About That Staph – A Vlog and Notes on Staph Infection In Thailand

I open this vlog (above) by saying that if you train in Thailand, for any amount of time honestly, you have a possibility of acquiring a Staph. infection, or what...

I open this vlog (above) by saying that if you train in Thailand, for any amount of time honestly, you have a possibility of acquiring a Staph. infection, or what in Thailand is called “fee“. This isn’t because Thailand gyms are filthy, this is because this climate and the conditions of contact with other bodies and equipment, the propensity for getting small scratches from Velco on gloves or shinpads, from shaving, from scratching at a bug bite or the bug bite itself… it all just helps infections thrive. In the video I do say that it’s not necessarily indicative of your gym being “unclean” if you get Staph., which is true – it lives on the surface of the skin of a percentage of the population and all it takes is an entry point – it lives in your nose, YOUR OWN NOSE, all the time – so don’t get all freaked out and start disinfecting everything around you. However, what I forgot to add in the video itself is that your personal hygiene is actually the best frontline defense against getting Staph. As long as you shower promptly, with soap, after each training session and make sure to cover any scratches, bites or whatever else might be an opening point in your skin for the bacteria to enter, that’s your best defense.

this is the post fight medicine I mention in the vlog, which some Thais see as preventative.

Fee is super common here, to the point that your trainers will know it when they see it and be able to tell you exactly what to do. Generally, if you go to a doctor or pharmacy they’re just going to put you on antibiotics. If you are cool with that, go for it. If you want to avoid antibiotics, your trainers have tons of experience in dealing with these boils without drugs. They’ll show you how to use herbal medicines or heat to draw out the infection, but using a topical antibiotic cream is always a good idea. I use heat for everything and in this video I’m talking about an infection on my armpit that hurts like hell right now because it’s in the “hard lump” phase, before it’s come to a head and can be drained. Staph. hurts quite a bit and you’ll be tempted to squeeze or try to pop the boil because the pressure is so uncomfortable, but do not do this. The only time you can drain it is when it is a big, gross, pus-filled boil, and even then you might need someone to help you lance it and drain it so you don’t accidentally squeeze some of the bacteria deeper into your skin. You want to be really gentle about the whole thing and agonizingly patient. I’m just applying a hot compress for 20 minutes at a time, several times a day. You may have the instinct of taking oral antibotics when you see the boil. There’s a problem with over-prescription of antibiotics in general in Thailand, so generally I advise off of them if you can. But further, I’ve found that if you take them in the earlier stages of the infection, like now, you can end up prolonging the boil. The best way I’ve found, and have received advise for, is to just apply heat compress and all the boil to eventually express itself. Once that has happened – be careful, the puss is highly infectious – apply topical antibiotic cream and cover it until it heals.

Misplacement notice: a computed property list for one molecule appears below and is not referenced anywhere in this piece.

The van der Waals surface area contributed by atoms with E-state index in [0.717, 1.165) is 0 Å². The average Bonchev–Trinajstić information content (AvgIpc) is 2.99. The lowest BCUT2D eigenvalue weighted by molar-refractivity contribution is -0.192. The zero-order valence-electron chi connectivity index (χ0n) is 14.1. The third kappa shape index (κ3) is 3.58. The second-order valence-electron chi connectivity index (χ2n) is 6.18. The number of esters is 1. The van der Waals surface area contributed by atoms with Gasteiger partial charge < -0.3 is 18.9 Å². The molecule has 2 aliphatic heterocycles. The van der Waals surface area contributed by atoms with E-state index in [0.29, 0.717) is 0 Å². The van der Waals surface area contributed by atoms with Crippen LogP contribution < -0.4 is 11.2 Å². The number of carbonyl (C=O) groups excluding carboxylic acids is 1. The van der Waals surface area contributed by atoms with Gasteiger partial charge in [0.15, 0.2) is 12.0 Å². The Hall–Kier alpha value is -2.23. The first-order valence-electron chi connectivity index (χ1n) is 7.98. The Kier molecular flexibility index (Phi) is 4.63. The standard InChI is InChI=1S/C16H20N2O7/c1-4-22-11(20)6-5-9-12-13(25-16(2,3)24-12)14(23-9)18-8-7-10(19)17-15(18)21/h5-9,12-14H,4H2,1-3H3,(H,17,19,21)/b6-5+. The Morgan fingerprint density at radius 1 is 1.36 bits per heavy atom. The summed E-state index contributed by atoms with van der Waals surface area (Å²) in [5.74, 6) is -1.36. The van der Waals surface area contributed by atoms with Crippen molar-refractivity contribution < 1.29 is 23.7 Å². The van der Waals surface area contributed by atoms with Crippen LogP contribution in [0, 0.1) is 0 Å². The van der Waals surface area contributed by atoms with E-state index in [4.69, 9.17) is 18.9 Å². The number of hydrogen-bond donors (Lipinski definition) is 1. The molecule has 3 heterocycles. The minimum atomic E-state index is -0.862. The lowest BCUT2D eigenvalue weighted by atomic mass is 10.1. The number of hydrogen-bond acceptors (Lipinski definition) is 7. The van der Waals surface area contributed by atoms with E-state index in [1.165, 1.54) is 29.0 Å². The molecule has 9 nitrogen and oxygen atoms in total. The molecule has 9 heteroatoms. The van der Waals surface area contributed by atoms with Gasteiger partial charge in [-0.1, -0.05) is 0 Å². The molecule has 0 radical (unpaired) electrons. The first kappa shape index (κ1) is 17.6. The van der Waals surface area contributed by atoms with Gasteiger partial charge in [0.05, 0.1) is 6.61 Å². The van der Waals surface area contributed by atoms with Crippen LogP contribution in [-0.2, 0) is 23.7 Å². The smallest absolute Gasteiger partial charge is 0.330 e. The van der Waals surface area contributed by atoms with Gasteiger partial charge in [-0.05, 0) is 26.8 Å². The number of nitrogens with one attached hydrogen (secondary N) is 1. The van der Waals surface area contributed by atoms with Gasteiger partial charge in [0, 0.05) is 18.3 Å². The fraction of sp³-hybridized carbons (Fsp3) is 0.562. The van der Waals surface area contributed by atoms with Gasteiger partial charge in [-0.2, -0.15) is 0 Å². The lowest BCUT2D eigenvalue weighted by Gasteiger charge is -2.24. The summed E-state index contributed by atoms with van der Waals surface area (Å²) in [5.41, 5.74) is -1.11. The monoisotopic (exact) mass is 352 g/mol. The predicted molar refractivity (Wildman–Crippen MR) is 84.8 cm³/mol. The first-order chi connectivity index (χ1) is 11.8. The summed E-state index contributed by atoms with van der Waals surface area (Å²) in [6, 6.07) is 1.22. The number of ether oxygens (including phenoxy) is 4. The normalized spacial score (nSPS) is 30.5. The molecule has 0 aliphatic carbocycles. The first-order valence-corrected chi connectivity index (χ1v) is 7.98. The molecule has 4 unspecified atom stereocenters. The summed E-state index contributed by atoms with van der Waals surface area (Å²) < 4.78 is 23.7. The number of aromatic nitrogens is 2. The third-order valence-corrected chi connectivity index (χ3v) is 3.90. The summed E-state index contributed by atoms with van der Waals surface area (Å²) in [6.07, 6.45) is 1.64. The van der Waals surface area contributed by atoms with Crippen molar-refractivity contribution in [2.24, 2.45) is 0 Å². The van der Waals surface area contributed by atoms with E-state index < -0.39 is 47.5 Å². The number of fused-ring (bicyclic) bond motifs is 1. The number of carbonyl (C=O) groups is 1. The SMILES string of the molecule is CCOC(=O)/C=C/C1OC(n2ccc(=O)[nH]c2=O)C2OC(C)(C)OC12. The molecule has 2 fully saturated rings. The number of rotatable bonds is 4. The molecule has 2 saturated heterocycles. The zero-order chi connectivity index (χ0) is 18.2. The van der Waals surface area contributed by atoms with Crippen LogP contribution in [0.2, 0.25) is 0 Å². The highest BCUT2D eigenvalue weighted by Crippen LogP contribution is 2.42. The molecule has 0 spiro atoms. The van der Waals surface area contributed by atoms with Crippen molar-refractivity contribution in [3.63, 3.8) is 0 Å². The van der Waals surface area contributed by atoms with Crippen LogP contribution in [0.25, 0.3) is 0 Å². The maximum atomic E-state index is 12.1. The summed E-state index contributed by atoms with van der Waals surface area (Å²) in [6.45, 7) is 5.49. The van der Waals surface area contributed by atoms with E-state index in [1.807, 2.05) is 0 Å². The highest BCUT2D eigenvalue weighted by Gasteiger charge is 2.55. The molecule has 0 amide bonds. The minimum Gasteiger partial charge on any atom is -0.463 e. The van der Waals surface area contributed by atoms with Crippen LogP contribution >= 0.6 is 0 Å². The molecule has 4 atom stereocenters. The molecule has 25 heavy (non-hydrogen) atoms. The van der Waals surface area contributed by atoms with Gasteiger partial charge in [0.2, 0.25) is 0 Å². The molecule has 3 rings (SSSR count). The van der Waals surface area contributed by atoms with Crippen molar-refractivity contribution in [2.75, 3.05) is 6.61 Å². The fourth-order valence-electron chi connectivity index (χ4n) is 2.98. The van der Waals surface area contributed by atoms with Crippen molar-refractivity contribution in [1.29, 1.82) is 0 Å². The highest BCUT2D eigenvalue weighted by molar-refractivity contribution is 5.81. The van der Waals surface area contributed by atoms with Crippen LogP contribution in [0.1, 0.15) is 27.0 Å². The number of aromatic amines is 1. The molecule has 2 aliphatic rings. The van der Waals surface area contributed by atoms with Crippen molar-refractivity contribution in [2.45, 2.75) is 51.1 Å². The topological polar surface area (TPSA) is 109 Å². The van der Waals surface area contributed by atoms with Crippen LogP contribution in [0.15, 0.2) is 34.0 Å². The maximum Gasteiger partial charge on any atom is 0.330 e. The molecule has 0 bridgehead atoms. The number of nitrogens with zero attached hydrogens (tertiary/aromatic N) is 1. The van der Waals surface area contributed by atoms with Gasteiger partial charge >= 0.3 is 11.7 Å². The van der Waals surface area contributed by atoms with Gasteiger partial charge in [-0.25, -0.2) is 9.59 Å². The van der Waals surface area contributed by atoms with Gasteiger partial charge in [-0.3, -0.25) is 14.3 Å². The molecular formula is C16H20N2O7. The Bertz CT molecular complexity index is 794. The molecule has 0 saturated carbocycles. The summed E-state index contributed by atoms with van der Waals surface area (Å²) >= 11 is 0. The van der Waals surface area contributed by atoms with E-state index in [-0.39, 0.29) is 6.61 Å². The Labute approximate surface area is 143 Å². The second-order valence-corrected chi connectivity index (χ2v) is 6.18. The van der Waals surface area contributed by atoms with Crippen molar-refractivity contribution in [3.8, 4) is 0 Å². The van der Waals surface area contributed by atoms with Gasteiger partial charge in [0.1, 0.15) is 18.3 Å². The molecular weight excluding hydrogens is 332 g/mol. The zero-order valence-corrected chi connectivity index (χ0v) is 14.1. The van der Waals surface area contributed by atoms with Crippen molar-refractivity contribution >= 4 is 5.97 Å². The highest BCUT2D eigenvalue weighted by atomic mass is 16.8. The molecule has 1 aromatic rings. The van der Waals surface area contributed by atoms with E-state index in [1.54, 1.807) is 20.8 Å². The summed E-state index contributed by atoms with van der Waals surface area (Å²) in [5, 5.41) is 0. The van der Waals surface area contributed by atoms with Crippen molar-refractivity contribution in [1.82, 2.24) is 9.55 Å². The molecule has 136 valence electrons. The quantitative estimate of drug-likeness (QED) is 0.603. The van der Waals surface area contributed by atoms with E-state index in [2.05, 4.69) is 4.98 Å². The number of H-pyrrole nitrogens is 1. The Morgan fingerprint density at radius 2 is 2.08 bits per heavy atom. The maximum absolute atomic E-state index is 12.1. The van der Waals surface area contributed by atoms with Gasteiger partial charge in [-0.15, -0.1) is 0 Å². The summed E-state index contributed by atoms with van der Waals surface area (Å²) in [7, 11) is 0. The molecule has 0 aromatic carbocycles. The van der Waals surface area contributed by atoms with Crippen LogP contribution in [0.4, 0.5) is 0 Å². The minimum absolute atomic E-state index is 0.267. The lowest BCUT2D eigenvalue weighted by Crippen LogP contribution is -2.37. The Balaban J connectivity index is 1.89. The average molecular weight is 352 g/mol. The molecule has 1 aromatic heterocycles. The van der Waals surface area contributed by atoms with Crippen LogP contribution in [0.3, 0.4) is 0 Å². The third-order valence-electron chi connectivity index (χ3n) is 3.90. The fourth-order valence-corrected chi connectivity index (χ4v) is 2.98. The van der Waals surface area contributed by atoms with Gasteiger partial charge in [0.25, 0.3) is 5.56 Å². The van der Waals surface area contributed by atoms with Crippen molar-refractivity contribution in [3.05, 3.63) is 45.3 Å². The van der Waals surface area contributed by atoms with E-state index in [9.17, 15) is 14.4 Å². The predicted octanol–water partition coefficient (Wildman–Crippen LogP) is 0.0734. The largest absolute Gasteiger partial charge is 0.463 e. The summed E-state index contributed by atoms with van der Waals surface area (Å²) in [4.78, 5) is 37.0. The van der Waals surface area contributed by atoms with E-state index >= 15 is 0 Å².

If your infection/boil is near a joint, on your face, or causing you to have a fever: go see a doctor.

Thai Prevention of Fee

Watch the video, because it talks about the Thai belief that the Post-Fight medicine will prevent staph issues from developing. I’m not sure what the whole science-y thought would be behind the idea that taking the post-fight medicine could prevent fee outbreaks, but it is believed by krus that have raised lots of Thai fighters, and it could do with something a long the lines of flushing the body of toxins brought on the stress of fighting.

I’ve been dealing with the post-fight medicine mentioned in my vlog for a long while now, this is my article from 6 years ago when I first encountered it, and I introduced it to my readers.

This is me taking the post fight medicine a couple of years ago:

And this is the new vlog talking about fee if you could not see the embed above:

 

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A 100 lb. (46 kg) female Muay Thai fighter. Originally I trained under Kumron Vaitayanon (Master K) and Kaensak sor. Ploenjit in New Jersey. I then moved to Thailand to train and fight full time in April of 2012, devoting myself to fighting 100 Thai fights, as well as blogging full time. Having surpassed 100, and then 200, becoming the westerner with the most fights in Thailand, in history, my new goal is to fight an impossible 471 times, the historical record for the greatest number of documented professional fights (see western boxer Len Wickwar, circa 1940), and along the way to continue documenting the Muay Thai of Thailand in the Muay Thai Library project: see patreon.com/sylviemuay

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